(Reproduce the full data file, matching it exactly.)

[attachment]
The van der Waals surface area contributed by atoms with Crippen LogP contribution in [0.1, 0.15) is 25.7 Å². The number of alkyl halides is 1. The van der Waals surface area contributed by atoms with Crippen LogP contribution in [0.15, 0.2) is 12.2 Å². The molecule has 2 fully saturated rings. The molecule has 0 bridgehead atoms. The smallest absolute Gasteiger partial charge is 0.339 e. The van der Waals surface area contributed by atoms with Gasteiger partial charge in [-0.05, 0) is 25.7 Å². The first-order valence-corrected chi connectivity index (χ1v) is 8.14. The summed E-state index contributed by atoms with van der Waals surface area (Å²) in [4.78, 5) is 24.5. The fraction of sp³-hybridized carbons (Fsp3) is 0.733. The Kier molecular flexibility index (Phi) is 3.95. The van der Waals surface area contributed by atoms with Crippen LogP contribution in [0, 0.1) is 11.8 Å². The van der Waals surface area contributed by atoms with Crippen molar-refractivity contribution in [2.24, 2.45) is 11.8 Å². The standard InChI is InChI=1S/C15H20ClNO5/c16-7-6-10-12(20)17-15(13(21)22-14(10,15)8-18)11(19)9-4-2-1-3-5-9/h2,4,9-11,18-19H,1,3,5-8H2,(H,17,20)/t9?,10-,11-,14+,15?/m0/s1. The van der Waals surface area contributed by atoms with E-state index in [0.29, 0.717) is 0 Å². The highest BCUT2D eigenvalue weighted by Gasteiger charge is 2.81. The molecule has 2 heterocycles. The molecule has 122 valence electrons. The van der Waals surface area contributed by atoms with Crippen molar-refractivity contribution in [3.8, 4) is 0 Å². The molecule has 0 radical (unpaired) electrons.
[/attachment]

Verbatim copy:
The van der Waals surface area contributed by atoms with Crippen LogP contribution in [0.1, 0.15) is 25.7 Å². The number of alkyl halides is 1. The van der Waals surface area contributed by atoms with Crippen LogP contribution in [0.15, 0.2) is 12.2 Å². The molecule has 2 fully saturated rings. The molecule has 0 bridgehead atoms. The smallest absolute Gasteiger partial charge is 0.339 e. The van der Waals surface area contributed by atoms with Gasteiger partial charge in [-0.05, 0) is 25.7 Å². The first-order valence-corrected chi connectivity index (χ1v) is 8.14. The summed E-state index contributed by atoms with van der Waals surface area (Å²) in [4.78, 5) is 24.5. The fraction of sp³-hybridized carbons (Fsp3) is 0.733. The Kier molecular flexibility index (Phi) is 3.95. The van der Waals surface area contributed by atoms with Crippen LogP contribution in [0, 0.1) is 11.8 Å². The van der Waals surface area contributed by atoms with Crippen molar-refractivity contribution in [2.24, 2.45) is 11.8 Å². The standard InChI is InChI=1S/C15H20ClNO5/c16-7-6-10-12(20)17-15(13(21)22-14(10,15)8-18)11(19)9-4-2-1-3-5-9/h2,4,9-11,18-19H,1,3,5-8H2,(H,17,20)/t9?,10-,11-,14+,15?/m0/s1. The van der Waals surface area contributed by atoms with E-state index in [0.29, 0.717) is 0 Å². The highest BCUT2D eigenvalue weighted by Gasteiger charge is 2.81. The molecule has 2 heterocycles. The molecule has 122 valence electrons. The van der Waals surface area contributed by atoms with Crippen molar-refractivity contribution in [3.8, 4) is 0 Å². The molecule has 0 radical (unpaired) electrons.